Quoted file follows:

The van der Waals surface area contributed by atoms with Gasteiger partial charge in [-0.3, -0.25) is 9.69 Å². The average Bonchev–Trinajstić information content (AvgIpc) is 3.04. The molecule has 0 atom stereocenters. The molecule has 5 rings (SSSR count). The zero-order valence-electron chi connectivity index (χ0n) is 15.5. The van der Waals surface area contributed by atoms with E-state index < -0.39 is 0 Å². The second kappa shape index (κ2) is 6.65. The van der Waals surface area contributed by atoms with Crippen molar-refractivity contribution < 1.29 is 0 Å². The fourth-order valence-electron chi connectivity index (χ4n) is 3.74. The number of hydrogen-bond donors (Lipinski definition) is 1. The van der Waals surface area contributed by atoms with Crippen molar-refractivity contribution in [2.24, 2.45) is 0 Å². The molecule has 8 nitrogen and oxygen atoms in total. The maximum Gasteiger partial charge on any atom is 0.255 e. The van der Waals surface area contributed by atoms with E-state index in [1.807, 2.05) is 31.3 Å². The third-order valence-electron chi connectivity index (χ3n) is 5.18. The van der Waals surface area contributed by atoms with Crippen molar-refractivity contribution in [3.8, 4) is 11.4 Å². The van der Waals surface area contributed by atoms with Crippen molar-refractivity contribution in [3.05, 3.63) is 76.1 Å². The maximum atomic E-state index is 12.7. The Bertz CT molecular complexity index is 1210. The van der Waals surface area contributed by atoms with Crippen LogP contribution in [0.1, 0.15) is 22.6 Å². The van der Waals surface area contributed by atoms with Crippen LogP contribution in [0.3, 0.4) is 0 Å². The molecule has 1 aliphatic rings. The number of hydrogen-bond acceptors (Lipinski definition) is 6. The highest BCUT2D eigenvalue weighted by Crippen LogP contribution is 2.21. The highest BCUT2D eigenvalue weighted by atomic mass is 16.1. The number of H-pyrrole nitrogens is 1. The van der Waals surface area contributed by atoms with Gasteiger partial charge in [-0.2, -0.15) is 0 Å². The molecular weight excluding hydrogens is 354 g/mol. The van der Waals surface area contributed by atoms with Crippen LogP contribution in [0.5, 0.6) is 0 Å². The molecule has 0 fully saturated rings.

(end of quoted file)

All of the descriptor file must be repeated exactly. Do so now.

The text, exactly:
The van der Waals surface area contributed by atoms with Gasteiger partial charge in [-0.3, -0.25) is 9.69 Å². The average Bonchev–Trinajstić information content (AvgIpc) is 3.04. The molecule has 0 atom stereocenters. The molecule has 5 rings (SSSR count). The zero-order valence-electron chi connectivity index (χ0n) is 15.5. The van der Waals surface area contributed by atoms with E-state index < -0.39 is 0 Å². The second kappa shape index (κ2) is 6.65. The van der Waals surface area contributed by atoms with Crippen molar-refractivity contribution < 1.29 is 0 Å². The fourth-order valence-electron chi connectivity index (χ4n) is 3.74. The number of hydrogen-bond donors (Lipinski definition) is 1. The van der Waals surface area contributed by atoms with Crippen molar-refractivity contribution in [2.24, 2.45) is 0 Å². The molecule has 8 nitrogen and oxygen atoms in total. The maximum Gasteiger partial charge on any atom is 0.255 e. The van der Waals surface area contributed by atoms with E-state index in [1.807, 2.05) is 31.3 Å². The third-order valence-electron chi connectivity index (χ3n) is 5.18. The van der Waals surface area contributed by atoms with Crippen molar-refractivity contribution in [3.8, 4) is 11.4 Å². The van der Waals surface area contributed by atoms with Crippen molar-refractivity contribution in [3.05, 3.63) is 76.1 Å². The maximum atomic E-state index is 12.7. The Bertz CT molecular complexity index is 1210. The van der Waals surface area contributed by atoms with Crippen LogP contribution in [0.1, 0.15) is 22.6 Å². The van der Waals surface area contributed by atoms with Crippen LogP contribution in [0.3, 0.4) is 0 Å². The molecule has 1 aliphatic rings. The number of hydrogen-bond acceptors (Lipinski definition) is 6. The highest BCUT2D eigenvalue weighted by Crippen LogP contribution is 2.21. The highest BCUT2D eigenvalue weighted by atomic mass is 16.1. The number of H-pyrrole nitrogens is 1. The van der Waals surface area contributed by atoms with Gasteiger partial charge in [-0.2, -0.15) is 0 Å². The molecular weight excluding hydrogens is 354 g/mol. The van der Waals surface area contributed by atoms with Crippen LogP contribution in [0.5, 0.6) is 0 Å². The molecule has 0 fully saturated rings.